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Mel Brooks: 'I'm An EGOT; I Don't Need Any More'37:11

Once vehemently opposed to the idea of being the subject of a documentary, Brooks had a change of heart. The result is a new American Masters episode, <em>Mel Brooks: Make a Noise.</em>MoreCloseclosemore
Once vehemently opposed to the idea of being the subject of a documentary, Brooks had a change of heart. The result is a new American Masters episode, Mel Brooks: Make a Noise.

Over the 60 years that Mel Brooks has been in the entertainment business, his name has become synonymous with comedy. He is the man who broke Broadway records for most Tony Award wins with The Producers (an adaptation of his own movie); who satirized Westerns and racism in Blazing Saddles; and who poked fun at monster movies with Young Frankenstein.

Before the films, there was his TV career: Brooks was a writer for Your Show of Shows, one of the most influential comedy series in television history and a precursor to Saturday Night Live; and he was the co-creator of the spy spoof series Get Smart.

Brooks, who is the subject of a new American Masters documentary, Make a Noise from filmmaker Robert Trachtenberg, that premieres May 20 on PBS, says his penchant for spoofing genres was firmly in the tradition of poking fun out of love.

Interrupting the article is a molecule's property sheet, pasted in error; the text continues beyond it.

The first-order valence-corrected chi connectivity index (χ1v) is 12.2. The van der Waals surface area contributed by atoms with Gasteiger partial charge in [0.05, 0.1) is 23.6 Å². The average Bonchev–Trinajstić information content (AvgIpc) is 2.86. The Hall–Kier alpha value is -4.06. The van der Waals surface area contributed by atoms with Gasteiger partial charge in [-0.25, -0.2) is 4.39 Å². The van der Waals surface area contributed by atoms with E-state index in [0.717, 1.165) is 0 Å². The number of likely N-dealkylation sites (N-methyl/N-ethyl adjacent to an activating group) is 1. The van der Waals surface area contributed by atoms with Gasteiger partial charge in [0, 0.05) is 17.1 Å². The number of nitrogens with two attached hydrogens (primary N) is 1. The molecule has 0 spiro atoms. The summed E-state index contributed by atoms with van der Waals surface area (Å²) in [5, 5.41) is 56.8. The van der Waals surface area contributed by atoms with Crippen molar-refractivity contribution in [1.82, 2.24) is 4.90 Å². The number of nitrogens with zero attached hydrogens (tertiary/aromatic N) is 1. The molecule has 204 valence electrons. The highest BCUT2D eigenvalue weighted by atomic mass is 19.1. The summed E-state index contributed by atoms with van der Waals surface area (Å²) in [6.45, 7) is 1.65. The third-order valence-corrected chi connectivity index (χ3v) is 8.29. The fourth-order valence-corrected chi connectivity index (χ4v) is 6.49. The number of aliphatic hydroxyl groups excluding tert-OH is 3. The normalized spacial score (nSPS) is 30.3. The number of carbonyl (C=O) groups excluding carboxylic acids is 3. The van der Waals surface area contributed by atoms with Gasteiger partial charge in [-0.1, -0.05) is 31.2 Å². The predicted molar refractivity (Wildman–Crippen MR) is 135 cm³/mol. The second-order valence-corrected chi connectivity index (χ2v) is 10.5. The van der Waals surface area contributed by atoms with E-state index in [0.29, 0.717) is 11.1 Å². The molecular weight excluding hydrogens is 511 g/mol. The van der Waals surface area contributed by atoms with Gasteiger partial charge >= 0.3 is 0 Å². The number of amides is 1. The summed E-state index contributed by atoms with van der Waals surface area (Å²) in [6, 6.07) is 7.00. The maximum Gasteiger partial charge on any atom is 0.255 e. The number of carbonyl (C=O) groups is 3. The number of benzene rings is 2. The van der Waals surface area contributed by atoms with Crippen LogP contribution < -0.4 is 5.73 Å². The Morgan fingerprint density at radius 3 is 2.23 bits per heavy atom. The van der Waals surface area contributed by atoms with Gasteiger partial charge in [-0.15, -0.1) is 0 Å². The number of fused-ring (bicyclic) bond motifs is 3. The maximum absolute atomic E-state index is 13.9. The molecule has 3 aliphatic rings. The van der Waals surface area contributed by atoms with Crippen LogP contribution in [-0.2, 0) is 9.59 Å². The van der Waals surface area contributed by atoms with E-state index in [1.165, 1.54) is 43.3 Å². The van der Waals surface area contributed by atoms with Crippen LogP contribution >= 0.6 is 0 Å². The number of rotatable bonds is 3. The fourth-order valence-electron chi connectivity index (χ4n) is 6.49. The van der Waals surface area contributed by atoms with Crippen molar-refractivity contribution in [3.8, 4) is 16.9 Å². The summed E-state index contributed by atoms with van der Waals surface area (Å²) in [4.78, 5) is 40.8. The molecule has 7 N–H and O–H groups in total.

"I loved Westerns as a little kid, and I loved horror films," Brooks tells Fresh Air's David Bianculli. "I had fun with them, but I also saluted the glory of the Western and the glory of James Whale's Frankenstein and Dracula.

Brooks grew up in Brooklyn, raised by a single mother (his father died of tuberculosis when he was 2) who was just scraping by. Going to the movies was his introduction to a larger world, and his mother recognized this. Even though she couldn't afford it, she encouraged his enthusiasm, one time even asking a neighbor for the final penny to pay the price of a movie ticket. The neighbor acquiesced.

Carl Reiner and Brooks teamed up as a comedy duo in 1960, creating such now-legendary skits as "The 2,000-Year-Old Man." "Carl's still my best friend in the world," says Brooks. (WNET/American Masters)

"I was able to go see the Western," Brooks remembers. "So I cherish those movies because they really lifted my spirits and are indelibly ingrained in my brain as important steps in my world education."

That neighbor made an excellent investment. Brooks is one of 11 people to have won Emmy, Grammy, Oscar and Tony awards — widely considered something of a benchmark in the entertainment world. And his position as an American institution was further cemented in 2009, when he was tapped for the Kennedy Center Honors.

Funny story, Brooks says: It wasn't the first time he'd been offered the award.

"I shouldn't say this ... but I'll say it anyway," he says. "I was offered this — the Kennedy Center Honors — maybe a year or two before, and I said, 'Well, I'm going to wait for another president, if I'm still alive, if you don't mind.' I just didn't feel comfortable when Bush was president to accept the honors. ... Had I not gotten 110 awards — you know, I'm an EGOT, so I don't need any more. ... The Kennedy Center Honors, at the moment, I didn't need them. ...